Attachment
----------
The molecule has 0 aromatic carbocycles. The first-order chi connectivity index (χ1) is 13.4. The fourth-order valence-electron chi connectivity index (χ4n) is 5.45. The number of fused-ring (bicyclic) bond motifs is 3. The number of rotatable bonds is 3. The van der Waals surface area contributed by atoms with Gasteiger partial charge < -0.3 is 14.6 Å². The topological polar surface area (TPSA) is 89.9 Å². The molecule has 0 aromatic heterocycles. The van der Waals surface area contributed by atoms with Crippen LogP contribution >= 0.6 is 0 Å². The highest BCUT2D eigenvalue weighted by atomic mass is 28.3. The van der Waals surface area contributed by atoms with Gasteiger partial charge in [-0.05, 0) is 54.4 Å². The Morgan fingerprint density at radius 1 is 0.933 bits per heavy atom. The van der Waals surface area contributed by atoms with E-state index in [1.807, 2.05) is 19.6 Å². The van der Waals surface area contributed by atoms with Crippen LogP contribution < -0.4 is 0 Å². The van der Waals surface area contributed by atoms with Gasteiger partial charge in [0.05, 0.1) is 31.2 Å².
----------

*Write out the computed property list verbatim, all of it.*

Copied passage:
The molecule has 0 aromatic carbocycles. The first-order chi connectivity index (χ1) is 13.4. The fourth-order valence-electron chi connectivity index (χ4n) is 5.45. The number of fused-ring (bicyclic) bond motifs is 3. The number of rotatable bonds is 3. The van der Waals surface area contributed by atoms with Gasteiger partial charge < -0.3 is 14.6 Å². The topological polar surface area (TPSA) is 89.9 Å². The molecule has 0 aromatic heterocycles. The van der Waals surface area contributed by atoms with Crippen LogP contribution >= 0.6 is 0 Å². The highest BCUT2D eigenvalue weighted by atomic mass is 28.3. The van der Waals surface area contributed by atoms with Gasteiger partial charge in [-0.05, 0) is 54.4 Å². The Morgan fingerprint density at radius 1 is 0.933 bits per heavy atom. The van der Waals surface area contributed by atoms with E-state index in [1.807, 2.05) is 19.6 Å². The van der Waals surface area contributed by atoms with Crippen LogP contribution < -0.4 is 0 Å². The van der Waals surface area contributed by atoms with Gasteiger partial charge in [0.05, 0.1) is 31.2 Å².